I am sitting here with everyone still asleep listening to the light rain over of the fields and a red squirrel rocking in the hammock. The fields are a perfect Monet with fog playing through the lines of the vineyard. Yesterday was another glorious day in Gascony.
We began with taking the kids to the ancient market at Mezin. It is a small market with fresh vegetables, bread, paella, duck, and other items. Everyone turns out to buy for the week. We ate bread right out of the ovens and incredible plums.
We then went to Nérac, the former home of Henri IV (famous for his opportune conversion to Catholicism and statement that “Paris is well worth a Mass”). This church dominates the small town with a lovely winding green river running through it. We went to the annual Vide-Greniers — a type of giant garage sale held once a year in French towns and cities. Everyone brings out stuff that they want to sale and then buy the stuff their neighbors want to sell. We bought from tins from the eighteenth century from a tin dealer. We then went to the small castle of Henri IV, a fascinating character (and extraordinary womanizer for the pre-Viagra period). Walking along the river with all of the tables of junk and antiques, we came across a beautiful hidden fountain of Fleurette. I had to look up the story but it is found in a poem from the day. It concerns Henry IV who was known to seduce women by the gross. He fell in love one day with a beautiful peasant girl name Fleurette and pledged his ever-lasting love. However, when he was called to be the (unlikely) heir of France, he left her in despair. When he finally returned and begged to see her, he found at their rendezvous a simple rose. Fleurette had drowned herself in the river.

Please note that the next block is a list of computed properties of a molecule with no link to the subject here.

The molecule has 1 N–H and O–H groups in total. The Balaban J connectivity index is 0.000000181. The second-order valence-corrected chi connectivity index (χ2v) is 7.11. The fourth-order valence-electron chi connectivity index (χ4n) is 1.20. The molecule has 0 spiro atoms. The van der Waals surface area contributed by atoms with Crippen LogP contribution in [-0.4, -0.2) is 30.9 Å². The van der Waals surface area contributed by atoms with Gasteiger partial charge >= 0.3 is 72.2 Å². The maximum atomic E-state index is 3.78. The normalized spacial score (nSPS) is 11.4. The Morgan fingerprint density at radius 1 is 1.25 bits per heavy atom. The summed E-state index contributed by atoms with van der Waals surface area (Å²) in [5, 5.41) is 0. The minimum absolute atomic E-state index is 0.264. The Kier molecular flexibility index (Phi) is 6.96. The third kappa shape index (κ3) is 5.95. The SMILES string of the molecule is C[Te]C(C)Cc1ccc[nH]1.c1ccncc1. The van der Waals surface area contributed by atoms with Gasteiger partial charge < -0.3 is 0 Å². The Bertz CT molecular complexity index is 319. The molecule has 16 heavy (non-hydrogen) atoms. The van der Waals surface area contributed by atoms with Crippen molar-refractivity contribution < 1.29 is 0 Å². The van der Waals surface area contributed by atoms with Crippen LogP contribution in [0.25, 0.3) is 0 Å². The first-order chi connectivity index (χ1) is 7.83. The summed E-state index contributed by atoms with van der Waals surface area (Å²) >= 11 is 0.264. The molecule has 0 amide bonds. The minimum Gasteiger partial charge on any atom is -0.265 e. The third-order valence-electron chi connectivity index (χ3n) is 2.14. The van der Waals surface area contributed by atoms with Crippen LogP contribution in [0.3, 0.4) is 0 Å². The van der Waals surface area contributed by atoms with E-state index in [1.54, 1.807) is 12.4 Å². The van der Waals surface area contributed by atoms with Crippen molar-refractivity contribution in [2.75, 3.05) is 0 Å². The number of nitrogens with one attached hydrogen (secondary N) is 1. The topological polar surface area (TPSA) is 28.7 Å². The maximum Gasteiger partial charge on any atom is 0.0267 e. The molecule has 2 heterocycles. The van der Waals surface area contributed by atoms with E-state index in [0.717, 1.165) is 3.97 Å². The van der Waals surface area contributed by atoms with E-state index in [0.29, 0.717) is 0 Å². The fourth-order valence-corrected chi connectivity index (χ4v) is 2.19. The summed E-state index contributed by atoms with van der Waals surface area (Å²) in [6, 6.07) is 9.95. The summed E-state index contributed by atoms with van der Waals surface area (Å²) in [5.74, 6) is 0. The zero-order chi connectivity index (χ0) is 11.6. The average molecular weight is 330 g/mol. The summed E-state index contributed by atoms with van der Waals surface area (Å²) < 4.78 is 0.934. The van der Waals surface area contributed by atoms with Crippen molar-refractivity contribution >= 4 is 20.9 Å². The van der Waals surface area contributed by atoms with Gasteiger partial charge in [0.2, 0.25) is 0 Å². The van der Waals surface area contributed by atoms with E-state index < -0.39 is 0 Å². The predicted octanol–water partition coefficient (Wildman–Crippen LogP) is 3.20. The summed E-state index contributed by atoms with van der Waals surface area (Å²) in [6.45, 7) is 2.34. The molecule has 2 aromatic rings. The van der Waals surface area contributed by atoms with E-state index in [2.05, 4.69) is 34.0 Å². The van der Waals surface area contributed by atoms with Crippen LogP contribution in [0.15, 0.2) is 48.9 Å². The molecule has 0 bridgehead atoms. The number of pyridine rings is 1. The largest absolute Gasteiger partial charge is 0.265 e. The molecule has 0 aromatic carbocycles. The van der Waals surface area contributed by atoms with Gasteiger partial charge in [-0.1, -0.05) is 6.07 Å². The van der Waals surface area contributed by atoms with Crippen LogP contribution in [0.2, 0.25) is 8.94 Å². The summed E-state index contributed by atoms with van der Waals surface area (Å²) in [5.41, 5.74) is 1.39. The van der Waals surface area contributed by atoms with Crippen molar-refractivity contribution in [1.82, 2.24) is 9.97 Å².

We then returned for lunch to have an assortment of local dishes from couscous to veal. We then returned to the tiny fortified village of Larressingle for wonderful crepes. I have the flambe crepe with Armagnac with some of their (alcohol-laden) apple cider. It was divine. After the kids had a running battle in the drained moat with their wooden swords and shields, we came home to sit outside and, yes, drink more wine. For dinner, we had long two-foot strings of fresh sausage and duck breast with wine from the region next door.
I fear that you are increasingly unlikely to ever see your humble host again.